There’s no doubt that the summertime rite of passage, attending summer camp, benefits kids, no matter whether they attend a day camp or an overnight camp. But the coronavirus pandemic has made it so difficult for parents and camps to make sure the kids get all of those benefits. So, what does camp look like in 2022 for families desperate for a return to a more normal summer?
The outlook is very positive.
“Camp is on for 2022,” says Colette Marquardt, executive director of American Camp Association, Illinois, based in Chicago. “This is the time of year that registration opens and we’re hearing reports that people are coming back by the numbers, which is wonderful.”
As always, she says, safety of campers remains the most important focus, “Camps are continuing to proceed with caution and keeping tabs on what’s happening with COVID,” she says, adding that work has been underway since the end of last summer to set up programs and train staff to assure parents that kids will have a great camp experience.
“This year, parents and children will continue to see some changes from last summer,” she says. That includes loosening some protocols because more children are vaccinated and the COVID numbers are dropping.
“I think we’re going to see it be much closer to 2019 and before, but certainly, it’s not just a jump back to 2019. We’re going to make sure we’re proceeding with caution to make sure we take care of the children.”
Parents and kids are eager for summer camp
Unfortunately, some camps were forced to close permanently due to the pandemic and some are still planning on reduced capacity. That means this year, parents need to register for summer camp early to avoid disappointment.
“This year we will see our numbers (of campers) return closer to, if not beyond, pre-pandemic because we also know parents are hungry for trying to find those social-emotional places for their children this summer,” Marquardt says.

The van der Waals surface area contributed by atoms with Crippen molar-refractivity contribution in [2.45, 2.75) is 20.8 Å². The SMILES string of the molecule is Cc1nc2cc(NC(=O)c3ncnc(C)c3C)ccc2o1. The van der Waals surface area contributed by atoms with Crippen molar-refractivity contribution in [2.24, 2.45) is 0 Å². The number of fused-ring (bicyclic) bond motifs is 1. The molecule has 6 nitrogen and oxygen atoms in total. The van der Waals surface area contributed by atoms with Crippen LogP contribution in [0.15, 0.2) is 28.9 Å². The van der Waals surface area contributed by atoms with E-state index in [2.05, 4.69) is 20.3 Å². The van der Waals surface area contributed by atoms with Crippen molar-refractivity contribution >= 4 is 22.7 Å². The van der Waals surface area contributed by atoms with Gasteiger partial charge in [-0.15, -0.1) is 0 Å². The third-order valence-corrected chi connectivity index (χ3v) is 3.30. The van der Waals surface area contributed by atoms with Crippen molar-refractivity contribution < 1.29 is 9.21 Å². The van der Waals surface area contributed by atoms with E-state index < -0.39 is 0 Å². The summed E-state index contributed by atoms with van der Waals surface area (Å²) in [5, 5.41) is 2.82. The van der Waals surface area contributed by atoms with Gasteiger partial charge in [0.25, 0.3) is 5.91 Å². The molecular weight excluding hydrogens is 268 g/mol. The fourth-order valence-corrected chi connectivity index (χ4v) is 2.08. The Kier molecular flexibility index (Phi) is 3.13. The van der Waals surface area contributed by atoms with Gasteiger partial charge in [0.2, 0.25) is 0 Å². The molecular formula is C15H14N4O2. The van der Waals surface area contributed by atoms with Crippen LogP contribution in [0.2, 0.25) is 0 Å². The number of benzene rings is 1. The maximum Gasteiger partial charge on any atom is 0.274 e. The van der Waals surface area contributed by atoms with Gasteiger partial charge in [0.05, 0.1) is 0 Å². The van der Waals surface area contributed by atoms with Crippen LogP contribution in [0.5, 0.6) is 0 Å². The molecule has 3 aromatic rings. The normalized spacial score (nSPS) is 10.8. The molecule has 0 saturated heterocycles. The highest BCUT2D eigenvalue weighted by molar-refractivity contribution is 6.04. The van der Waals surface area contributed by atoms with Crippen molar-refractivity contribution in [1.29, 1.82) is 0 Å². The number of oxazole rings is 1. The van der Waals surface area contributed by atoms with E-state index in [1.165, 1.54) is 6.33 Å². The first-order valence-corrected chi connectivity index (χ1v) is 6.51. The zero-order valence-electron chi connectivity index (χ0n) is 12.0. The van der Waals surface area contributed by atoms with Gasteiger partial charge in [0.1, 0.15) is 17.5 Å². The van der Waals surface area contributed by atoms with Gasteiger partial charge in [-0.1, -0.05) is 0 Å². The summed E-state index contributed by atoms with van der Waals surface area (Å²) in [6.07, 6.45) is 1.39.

Camp is particularly important for kids this year, she says.
“It’s very important that children have access to social and emotional learning, which is what camp is super strong at. We teach those skills through activities like arts and crafts, archery, swimming and boating. Those are really fun activities, but those are the tools we use to teach the social-emotional health skills,” she says.
But after two years of isolation, with limited social interaction outside their immediate circle or limited social experiences, Marquardt says this summer will be even more important to get children into those social interactions where they get to play and be around other children and caring adults.
Do your research
Since every camp situation will be different, Marquardt advises parents to check in with camps they are interested in. Camp directors, she says, are ready for some of parents’ tough questions. “Don’t worry about sharing the areas you are nervous about,” she says.
- Ask what they are doing to prepare to respond to COVID and how camp might be different. Look at the different protocols in place to make sure they fit with your family and family values. “All of the camps are creating policies and procedures around that should be able to answer that,” she says.
- Make sure to check refund policies and ask about protocols if there is an exposure.
- Check to see if the camp is American Camp Association accredited. The accreditation is an opt-in program that puts the camps through a peer review with a focus on making sure the camp adheres to camp industry standards. Marquardt says accredited camps receive a constant flow of information about COVID protocols and COVID safety.
- Feel free to ask the camp director any question that is a concern for you.
- Be flexible.
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